I never saw James Charles Risk (1913-2005) in a plain business suit. A dinner jacket without decorations was to him tantamount to aboriginal nudity. Lifelong interest in numismatics led to the study of royal orders and decorations, plenty of which garnished his wiry frame.
Like all civilized men who find time for high things in dark times, he managed to publish British Orders and Decorations, a harbinger of his masterwork on The Yale University Brasher Doubloon, while defying German attacks in the navy in 1943. For 35 years he worked for the Coin Gallery in New York and discovered the “King of Coins,” an 1804 silver dollar proof coin that was the original in a set given by President Andrew Jackson to the King of Siam in 1834.
In one photograph he smiles wryly at dinner with me and my long-suffering German tutor, a vital Austrian baroness who fascinated him because of her direct descent from a field marshal whose neglect of military form in 1848 gained him the nickname the “Butcher of Hungary.” In full flash of white tie, like a defiant lightning rod, Jim sports medals of the Orders of St. John in Jerusalem, Sts. Maurice and Lazarus, the Crown of Italy, Malta, St. George, and the badge of the Royal Victorian Order, of which he was the only living American member. A privilege of the last was to take tea once every three years with the queen, for whom he catalogued her private collection of orders and decorations and who always called him sui generis.
After early years in Forest Hills, New York, and Upper Montclair, New Jersey, Jim graduated from Dartmouth in 1936 and taught history at M.I.T. following graduate studies at Harvard. In 1940 he enlisted in the active naval reserve and was soon assigned to antisubmarine and convoy escort duty in the North Atlantic, participating in the invasion of Sicily. In an eccentric case of the navy not wasting a man’s talents, he was ordered to write the administrative history of Mediterranean naval operations and then served the Allied Commission on the Democratization of Italy. As protocol officer between the Vatican and the Quirinal Palace, he had frequent contacts with Pope Pius XII. Once he substituted for an unvarnished American general who cancelled a papal audience to play golf in Florence. For half an hour he and the pope chatted, neither letting on that he was not the general. On the night of the referendum on the monarchy, he watched Communists destroy ballots outside the Ministry of the Interior and deduced that the Americans allowed the interior minister, Togliatti, to fix the vote in favor of a republic. King Umberto and he visited every year thereafter in Cascais, Portugal. His gift for friendship embraced the duke of Wellington, and he often stayed with him at Stratfield Saye and attended the Garter Service at Windsor in a front seat.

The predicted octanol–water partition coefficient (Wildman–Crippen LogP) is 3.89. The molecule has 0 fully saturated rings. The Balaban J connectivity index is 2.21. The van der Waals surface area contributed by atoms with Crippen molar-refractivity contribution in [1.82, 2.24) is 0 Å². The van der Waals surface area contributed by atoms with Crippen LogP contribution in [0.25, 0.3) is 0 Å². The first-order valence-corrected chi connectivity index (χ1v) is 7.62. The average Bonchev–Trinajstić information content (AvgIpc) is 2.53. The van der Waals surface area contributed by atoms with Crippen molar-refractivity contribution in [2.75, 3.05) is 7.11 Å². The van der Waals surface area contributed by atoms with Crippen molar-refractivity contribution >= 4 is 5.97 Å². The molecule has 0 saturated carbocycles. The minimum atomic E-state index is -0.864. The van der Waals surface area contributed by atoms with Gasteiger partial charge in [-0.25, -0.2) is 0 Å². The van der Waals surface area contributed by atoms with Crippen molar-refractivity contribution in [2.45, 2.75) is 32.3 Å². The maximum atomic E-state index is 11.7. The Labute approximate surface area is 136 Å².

This lover of intrigue spent eleven days on the trans-Siberian express to take up a posting as vice consul in Vladivostok. As vice consul in Vietnam, which he always pronounced Indochine Francaise, he went on a hunting party with the Emperor Bao Dai, who held a sumptuous banquet in a tent in the jungle, at the end of which the emperor stood up and relieved himself before all the ambassadors and their wives—very unlike the protocols of the Royal Victorian Order.
Jim threw off the Calvinism that had shackled his youth and became a Catholic during his sojourn in Rome. Blandishments of privilege vitiated the convert’s zeal, and he reverted to ushering in a Protestant church; but in twilight time his chivalric ranks all rattled and he attended a Mass in my church, arranged by the prince of Savoy. A year before he died, he was reconciled to the Holy Church and anointed, receiving Communion in his last months from a knight of Malta.